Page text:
The new season of Photographing the World 3 behind the scenes is now in full swing! In this week’s episode, the gang heads down the Amalfi Coast and settles into the small town of Atrani. Here Elia Locardi teaches something I didn’t think was possible: capturing star trails in a light polluted town. Of course, our food adventures continue but we also share some of our photography tips for getting great time-lapses straight out of camera. Oh, and yes Donald Trump takes his oath of office.
Before heading out to Italy, Lee and I picked up a few Panasonic LX-100 cameras. These “professional point and shoot cameras” are interesting because they can create 4k time-lapses directly in camera. Furthermore, they also allow you to pause the time-lapse process, move your camera to a completely different location, and continue capturing new scenes without losing precious time building the video file. This is handy when filming sunset or other time-sensitive events where you want to capture as many scenes as possible but you don’t want to have to wait five to ten minutes waiting for the camera to process the video. Some cameras like the Nikon D500 and D850 actually build the video file as the images are taken, which means you can cut the camera off and instantly have a perfectly rendered timelapse file. The drawback to using a DSLR is they are huge and not fun to carry around when casually walking the streets.
While the LX-100 solved the problem of us not having to carry a large DSLR with us everywhere we went, we still needed a tripod to create stable time-lapses. In the Charleston airport, Lee found these “toy” Polaroid mini tripods that actually worked out perfectly for our small point and shoot cameras. Upon testing a few time-lapses in the airport, we went back and bought a second tripod just for this trip. After a few months of traveling with them, we realized these tripods, although cheap, aren’t actually built for the road. As you will see in future behind the scenes episodes, we visited BH Photo in NYC and found the Manfrotto 709B to be the absolute best tabletop tripod but shockingly this Polaroid did pretty well considering it’s size and cost.
In Atrani, Elia wanted to teach two specific lessons. The first lesson was about scouting a city that has a bunch of different compositions and lookout points. This worked out well in Atrani because you can literally shoot this small town from about four different locations including a high overlook up on the mountain that places the city against the Mediterranean Sea. The second and most interesting lesson was how to successfully capture star trails in an environment that contains a lot of light pollution. Obviously, in massive cities like Dubai or New York it would be impossible to record the faint light given off by stars, but in a small town like Atrani, Elia was able to share a few unique tricks that helped pull out detail from the sky while suppressing light pollution in the foreground. You can see the before and after of his landscape photograph below.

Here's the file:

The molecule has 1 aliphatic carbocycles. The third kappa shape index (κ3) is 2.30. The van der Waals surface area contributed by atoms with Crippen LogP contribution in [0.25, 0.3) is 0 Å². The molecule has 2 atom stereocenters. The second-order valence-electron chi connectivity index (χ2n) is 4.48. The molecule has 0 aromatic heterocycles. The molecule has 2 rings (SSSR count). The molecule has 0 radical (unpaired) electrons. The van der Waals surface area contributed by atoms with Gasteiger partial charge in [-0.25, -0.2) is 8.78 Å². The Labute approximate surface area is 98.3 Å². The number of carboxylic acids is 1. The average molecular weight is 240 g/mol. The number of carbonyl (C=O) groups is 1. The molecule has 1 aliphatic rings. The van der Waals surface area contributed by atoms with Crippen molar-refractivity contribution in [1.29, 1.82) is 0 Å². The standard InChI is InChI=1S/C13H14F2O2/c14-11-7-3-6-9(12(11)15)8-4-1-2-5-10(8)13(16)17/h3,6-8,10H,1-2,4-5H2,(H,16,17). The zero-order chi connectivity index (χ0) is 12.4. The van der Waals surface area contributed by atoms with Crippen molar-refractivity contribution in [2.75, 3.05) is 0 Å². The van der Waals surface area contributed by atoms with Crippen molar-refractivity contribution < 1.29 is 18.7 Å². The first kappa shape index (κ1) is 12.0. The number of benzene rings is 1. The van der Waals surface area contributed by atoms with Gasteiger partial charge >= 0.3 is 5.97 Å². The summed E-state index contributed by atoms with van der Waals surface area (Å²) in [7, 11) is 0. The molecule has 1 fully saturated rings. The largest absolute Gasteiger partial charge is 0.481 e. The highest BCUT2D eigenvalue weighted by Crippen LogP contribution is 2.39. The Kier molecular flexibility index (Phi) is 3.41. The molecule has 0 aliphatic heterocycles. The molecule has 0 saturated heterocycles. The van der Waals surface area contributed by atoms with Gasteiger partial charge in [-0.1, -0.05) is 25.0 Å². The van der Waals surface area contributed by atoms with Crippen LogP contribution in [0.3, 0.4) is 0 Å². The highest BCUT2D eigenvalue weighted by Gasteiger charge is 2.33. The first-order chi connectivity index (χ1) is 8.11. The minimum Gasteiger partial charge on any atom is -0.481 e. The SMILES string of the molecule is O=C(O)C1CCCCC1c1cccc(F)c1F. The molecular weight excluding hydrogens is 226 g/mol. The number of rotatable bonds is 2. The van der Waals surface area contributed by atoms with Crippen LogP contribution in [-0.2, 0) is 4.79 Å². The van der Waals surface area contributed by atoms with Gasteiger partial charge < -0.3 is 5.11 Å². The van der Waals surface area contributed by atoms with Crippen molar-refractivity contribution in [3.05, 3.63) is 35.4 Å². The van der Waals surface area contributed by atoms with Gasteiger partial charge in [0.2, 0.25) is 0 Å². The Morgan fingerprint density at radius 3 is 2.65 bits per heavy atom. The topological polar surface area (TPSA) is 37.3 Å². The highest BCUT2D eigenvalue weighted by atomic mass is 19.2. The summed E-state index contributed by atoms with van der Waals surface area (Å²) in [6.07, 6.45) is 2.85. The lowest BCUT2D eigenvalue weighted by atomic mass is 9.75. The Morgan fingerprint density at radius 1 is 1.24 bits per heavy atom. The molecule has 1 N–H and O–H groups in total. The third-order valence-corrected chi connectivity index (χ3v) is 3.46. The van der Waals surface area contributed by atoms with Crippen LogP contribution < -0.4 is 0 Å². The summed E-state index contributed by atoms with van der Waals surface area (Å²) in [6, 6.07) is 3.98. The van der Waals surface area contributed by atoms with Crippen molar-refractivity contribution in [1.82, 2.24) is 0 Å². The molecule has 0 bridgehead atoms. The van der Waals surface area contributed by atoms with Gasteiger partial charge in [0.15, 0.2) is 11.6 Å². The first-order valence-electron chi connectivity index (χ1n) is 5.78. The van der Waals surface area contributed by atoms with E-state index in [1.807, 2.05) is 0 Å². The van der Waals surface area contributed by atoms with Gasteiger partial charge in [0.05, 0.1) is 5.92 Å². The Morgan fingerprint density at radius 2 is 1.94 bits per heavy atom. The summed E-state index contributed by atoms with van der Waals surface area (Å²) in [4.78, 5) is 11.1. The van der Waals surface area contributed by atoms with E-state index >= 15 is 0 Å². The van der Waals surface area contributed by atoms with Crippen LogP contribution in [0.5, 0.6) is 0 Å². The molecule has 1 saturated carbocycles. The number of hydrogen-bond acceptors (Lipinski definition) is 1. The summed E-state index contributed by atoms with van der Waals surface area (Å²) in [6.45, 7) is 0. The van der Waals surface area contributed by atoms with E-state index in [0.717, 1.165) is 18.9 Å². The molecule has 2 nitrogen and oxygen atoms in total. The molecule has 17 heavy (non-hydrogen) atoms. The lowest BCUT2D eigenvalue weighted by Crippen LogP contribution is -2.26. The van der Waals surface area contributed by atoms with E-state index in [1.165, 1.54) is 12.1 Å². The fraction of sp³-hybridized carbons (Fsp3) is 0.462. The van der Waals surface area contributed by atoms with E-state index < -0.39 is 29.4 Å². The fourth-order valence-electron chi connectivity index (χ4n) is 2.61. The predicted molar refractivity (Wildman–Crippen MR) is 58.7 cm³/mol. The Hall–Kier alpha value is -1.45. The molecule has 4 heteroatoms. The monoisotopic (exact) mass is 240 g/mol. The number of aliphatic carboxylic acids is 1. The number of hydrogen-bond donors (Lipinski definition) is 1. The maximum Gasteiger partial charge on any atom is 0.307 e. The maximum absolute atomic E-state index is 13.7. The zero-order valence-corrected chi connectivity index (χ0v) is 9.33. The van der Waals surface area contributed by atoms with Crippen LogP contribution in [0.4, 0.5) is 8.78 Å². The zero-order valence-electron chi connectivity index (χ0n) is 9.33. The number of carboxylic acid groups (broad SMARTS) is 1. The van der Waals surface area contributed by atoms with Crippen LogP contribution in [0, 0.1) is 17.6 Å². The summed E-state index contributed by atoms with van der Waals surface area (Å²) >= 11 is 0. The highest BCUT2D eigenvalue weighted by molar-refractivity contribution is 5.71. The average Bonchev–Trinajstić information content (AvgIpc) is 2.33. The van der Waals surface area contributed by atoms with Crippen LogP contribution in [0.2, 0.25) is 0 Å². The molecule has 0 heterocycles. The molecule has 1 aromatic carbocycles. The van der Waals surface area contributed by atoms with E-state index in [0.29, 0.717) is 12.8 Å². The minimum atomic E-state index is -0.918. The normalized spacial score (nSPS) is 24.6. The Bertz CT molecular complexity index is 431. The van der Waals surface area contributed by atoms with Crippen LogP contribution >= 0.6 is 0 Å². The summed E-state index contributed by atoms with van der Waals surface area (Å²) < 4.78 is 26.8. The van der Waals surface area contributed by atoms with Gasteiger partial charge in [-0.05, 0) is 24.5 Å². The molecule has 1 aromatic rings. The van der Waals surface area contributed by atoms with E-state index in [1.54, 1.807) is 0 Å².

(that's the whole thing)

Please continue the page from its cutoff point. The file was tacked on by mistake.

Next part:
In the end, Elia wound up using 360 total star shots to get the final photo above. By blending in all of these individual star photos in Photoshop, Elia was able to not only capture the beauty of the blue hour in Atrani but also the amazing view of the heavens. Of course, it also helps to have a clear sky so weather and clouds do not obstruct the view.
Make sure you subscribe to our YouTube channel for future episodes of Photographing the World and check out the full Behind the Scenes Playlist to watch the entire series. Next week we will be leaving the Amalfi Coast and heading to one of the most interesting mountain towns I have ever seen: Peitrapertosa.
For more information about the entire Photographing the World 3 series, check out the promo video below or head over to the Tutorial Page on Fstoppers.com.
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